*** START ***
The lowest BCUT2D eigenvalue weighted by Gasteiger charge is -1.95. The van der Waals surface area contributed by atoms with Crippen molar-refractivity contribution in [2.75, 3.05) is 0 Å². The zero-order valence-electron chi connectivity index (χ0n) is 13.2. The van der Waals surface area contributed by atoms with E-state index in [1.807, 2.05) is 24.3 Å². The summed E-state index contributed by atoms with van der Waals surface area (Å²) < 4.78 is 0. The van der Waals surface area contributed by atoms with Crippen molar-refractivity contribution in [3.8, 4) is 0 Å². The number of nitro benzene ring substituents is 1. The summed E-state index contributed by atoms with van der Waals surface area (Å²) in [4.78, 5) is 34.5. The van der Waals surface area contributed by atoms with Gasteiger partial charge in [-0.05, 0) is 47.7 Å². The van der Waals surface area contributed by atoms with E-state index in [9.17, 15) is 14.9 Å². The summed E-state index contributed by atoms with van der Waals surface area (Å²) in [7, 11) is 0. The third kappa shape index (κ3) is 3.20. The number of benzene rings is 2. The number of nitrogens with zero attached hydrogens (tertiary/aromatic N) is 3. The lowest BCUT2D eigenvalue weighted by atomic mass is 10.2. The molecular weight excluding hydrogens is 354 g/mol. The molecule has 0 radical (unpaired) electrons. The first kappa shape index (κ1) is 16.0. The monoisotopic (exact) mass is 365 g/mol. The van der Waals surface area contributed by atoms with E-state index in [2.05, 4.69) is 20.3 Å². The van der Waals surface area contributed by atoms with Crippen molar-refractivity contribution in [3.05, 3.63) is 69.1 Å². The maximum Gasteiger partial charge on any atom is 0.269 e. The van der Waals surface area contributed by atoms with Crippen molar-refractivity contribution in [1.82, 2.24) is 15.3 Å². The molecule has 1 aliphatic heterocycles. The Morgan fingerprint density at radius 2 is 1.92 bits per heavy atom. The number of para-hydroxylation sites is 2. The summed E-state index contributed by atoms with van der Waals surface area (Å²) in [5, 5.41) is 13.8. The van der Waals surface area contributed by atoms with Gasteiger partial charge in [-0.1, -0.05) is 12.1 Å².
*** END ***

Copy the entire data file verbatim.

The lowest BCUT2D eigenvalue weighted by Gasteiger charge is -1.95. The van der Waals surface area contributed by atoms with Crippen molar-refractivity contribution in [2.75, 3.05) is 0 Å². The zero-order valence-electron chi connectivity index (χ0n) is 13.2. The van der Waals surface area contributed by atoms with E-state index in [1.807, 2.05) is 24.3 Å². The summed E-state index contributed by atoms with van der Waals surface area (Å²) < 4.78 is 0. The van der Waals surface area contributed by atoms with Crippen molar-refractivity contribution in [3.8, 4) is 0 Å². The number of nitro benzene ring substituents is 1. The summed E-state index contributed by atoms with van der Waals surface area (Å²) in [4.78, 5) is 34.5. The van der Waals surface area contributed by atoms with Gasteiger partial charge in [-0.05, 0) is 47.7 Å². The van der Waals surface area contributed by atoms with E-state index in [9.17, 15) is 14.9 Å². The summed E-state index contributed by atoms with van der Waals surface area (Å²) in [7, 11) is 0. The third kappa shape index (κ3) is 3.20. The number of benzene rings is 2. The number of nitrogens with zero attached hydrogens (tertiary/aromatic N) is 3. The lowest BCUT2D eigenvalue weighted by atomic mass is 10.2. The molecular weight excluding hydrogens is 354 g/mol. The molecule has 0 radical (unpaired) electrons. The first kappa shape index (κ1) is 16.0. The monoisotopic (exact) mass is 365 g/mol. The van der Waals surface area contributed by atoms with E-state index in [2.05, 4.69) is 20.3 Å². The van der Waals surface area contributed by atoms with Crippen molar-refractivity contribution in [3.05, 3.63) is 69.1 Å². The maximum Gasteiger partial charge on any atom is 0.269 e. The van der Waals surface area contributed by atoms with Crippen molar-refractivity contribution in [1.82, 2.24) is 15.3 Å². The molecule has 1 aliphatic heterocycles. The Morgan fingerprint density at radius 2 is 1.92 bits per heavy atom. The number of para-hydroxylation sites is 2. The summed E-state index contributed by atoms with van der Waals surface area (Å²) in [5, 5.41) is 13.8. The van der Waals surface area contributed by atoms with Gasteiger partial charge in [-0.1, -0.05) is 12.1 Å².